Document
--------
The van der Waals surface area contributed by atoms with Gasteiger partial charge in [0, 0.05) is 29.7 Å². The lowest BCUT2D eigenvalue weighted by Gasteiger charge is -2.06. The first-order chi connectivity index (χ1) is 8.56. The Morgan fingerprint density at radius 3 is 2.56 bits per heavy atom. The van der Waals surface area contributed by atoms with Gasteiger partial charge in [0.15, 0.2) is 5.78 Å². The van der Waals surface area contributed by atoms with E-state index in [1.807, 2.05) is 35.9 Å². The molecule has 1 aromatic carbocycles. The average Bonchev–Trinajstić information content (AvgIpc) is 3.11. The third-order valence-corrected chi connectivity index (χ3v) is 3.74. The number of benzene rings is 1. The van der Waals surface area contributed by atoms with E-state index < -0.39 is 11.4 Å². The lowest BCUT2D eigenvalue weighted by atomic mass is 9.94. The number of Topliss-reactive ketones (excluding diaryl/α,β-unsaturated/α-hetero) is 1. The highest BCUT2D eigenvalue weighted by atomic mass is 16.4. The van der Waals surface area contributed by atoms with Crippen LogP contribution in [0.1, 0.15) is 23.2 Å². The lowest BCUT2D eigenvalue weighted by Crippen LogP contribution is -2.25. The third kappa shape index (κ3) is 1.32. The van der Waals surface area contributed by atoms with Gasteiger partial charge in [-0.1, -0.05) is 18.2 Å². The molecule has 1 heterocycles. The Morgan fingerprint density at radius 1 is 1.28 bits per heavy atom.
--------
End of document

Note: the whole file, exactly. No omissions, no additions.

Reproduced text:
The van der Waals surface area contributed by atoms with Gasteiger partial charge in [0, 0.05) is 29.7 Å². The lowest BCUT2D eigenvalue weighted by Gasteiger charge is -2.06. The first-order chi connectivity index (χ1) is 8.56. The Morgan fingerprint density at radius 3 is 2.56 bits per heavy atom. The van der Waals surface area contributed by atoms with Gasteiger partial charge in [0.15, 0.2) is 5.78 Å². The van der Waals surface area contributed by atoms with E-state index in [1.807, 2.05) is 35.9 Å². The molecule has 1 aromatic carbocycles. The average Bonchev–Trinajstić information content (AvgIpc) is 3.11. The third-order valence-corrected chi connectivity index (χ3v) is 3.74. The number of benzene rings is 1. The van der Waals surface area contributed by atoms with E-state index < -0.39 is 11.4 Å². The lowest BCUT2D eigenvalue weighted by atomic mass is 9.94. The number of Topliss-reactive ketones (excluding diaryl/α,β-unsaturated/α-hetero) is 1. The highest BCUT2D eigenvalue weighted by atomic mass is 16.4. The van der Waals surface area contributed by atoms with Crippen LogP contribution in [0.1, 0.15) is 23.2 Å². The lowest BCUT2D eigenvalue weighted by Crippen LogP contribution is -2.25. The third kappa shape index (κ3) is 1.32. The van der Waals surface area contributed by atoms with Gasteiger partial charge in [-0.1, -0.05) is 18.2 Å². The molecule has 1 heterocycles. The Morgan fingerprint density at radius 1 is 1.28 bits per heavy atom.